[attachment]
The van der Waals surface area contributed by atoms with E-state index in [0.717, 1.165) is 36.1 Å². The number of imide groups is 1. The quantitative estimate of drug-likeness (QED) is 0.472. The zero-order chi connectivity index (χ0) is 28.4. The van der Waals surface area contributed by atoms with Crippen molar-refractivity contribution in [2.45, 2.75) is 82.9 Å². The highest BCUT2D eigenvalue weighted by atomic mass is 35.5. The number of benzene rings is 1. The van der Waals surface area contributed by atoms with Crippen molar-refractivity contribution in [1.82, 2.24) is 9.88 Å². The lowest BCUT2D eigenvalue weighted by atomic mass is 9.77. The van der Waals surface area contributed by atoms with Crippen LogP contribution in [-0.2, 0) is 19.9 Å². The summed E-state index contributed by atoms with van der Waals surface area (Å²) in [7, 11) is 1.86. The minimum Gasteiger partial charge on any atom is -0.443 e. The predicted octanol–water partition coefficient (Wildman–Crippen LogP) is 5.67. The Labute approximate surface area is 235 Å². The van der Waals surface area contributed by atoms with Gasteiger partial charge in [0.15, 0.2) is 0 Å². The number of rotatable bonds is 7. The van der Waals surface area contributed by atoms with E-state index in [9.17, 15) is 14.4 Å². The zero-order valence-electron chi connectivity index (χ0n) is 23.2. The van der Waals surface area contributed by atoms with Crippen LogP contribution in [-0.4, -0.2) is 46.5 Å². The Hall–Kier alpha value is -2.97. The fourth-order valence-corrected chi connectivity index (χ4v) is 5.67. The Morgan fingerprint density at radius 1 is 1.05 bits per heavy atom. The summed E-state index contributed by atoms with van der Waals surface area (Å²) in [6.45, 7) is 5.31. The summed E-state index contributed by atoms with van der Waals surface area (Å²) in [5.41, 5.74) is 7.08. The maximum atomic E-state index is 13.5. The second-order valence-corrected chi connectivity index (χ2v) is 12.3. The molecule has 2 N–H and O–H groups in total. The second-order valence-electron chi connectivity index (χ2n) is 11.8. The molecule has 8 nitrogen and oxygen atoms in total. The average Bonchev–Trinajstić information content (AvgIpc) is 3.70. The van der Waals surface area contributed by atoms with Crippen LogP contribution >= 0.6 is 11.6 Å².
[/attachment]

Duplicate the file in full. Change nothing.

The van der Waals surface area contributed by atoms with E-state index in [0.717, 1.165) is 36.1 Å². The number of imide groups is 1. The quantitative estimate of drug-likeness (QED) is 0.472. The zero-order chi connectivity index (χ0) is 28.4. The van der Waals surface area contributed by atoms with Crippen molar-refractivity contribution in [2.45, 2.75) is 82.9 Å². The highest BCUT2D eigenvalue weighted by atomic mass is 35.5. The number of benzene rings is 1. The van der Waals surface area contributed by atoms with Crippen molar-refractivity contribution in [1.82, 2.24) is 9.88 Å². The lowest BCUT2D eigenvalue weighted by atomic mass is 9.77. The van der Waals surface area contributed by atoms with Crippen LogP contribution in [-0.2, 0) is 19.9 Å². The summed E-state index contributed by atoms with van der Waals surface area (Å²) in [7, 11) is 1.86. The minimum Gasteiger partial charge on any atom is -0.443 e. The predicted octanol–water partition coefficient (Wildman–Crippen LogP) is 5.67. The Labute approximate surface area is 235 Å². The van der Waals surface area contributed by atoms with Gasteiger partial charge in [0.15, 0.2) is 0 Å². The number of rotatable bonds is 7. The van der Waals surface area contributed by atoms with E-state index in [9.17, 15) is 14.4 Å². The zero-order valence-electron chi connectivity index (χ0n) is 23.2. The van der Waals surface area contributed by atoms with Crippen LogP contribution in [-0.4, -0.2) is 46.5 Å². The Hall–Kier alpha value is -2.97. The fourth-order valence-corrected chi connectivity index (χ4v) is 5.67. The Morgan fingerprint density at radius 1 is 1.05 bits per heavy atom. The summed E-state index contributed by atoms with van der Waals surface area (Å²) in [6.45, 7) is 5.31. The summed E-state index contributed by atoms with van der Waals surface area (Å²) in [5.41, 5.74) is 7.08. The maximum atomic E-state index is 13.5. The second-order valence-corrected chi connectivity index (χ2v) is 12.3. The molecule has 2 N–H and O–H groups in total. The second-order valence-electron chi connectivity index (χ2n) is 11.8. The molecule has 8 nitrogen and oxygen atoms in total. The average Bonchev–Trinajstić information content (AvgIpc) is 3.70. The van der Waals surface area contributed by atoms with Crippen LogP contribution >= 0.6 is 11.6 Å².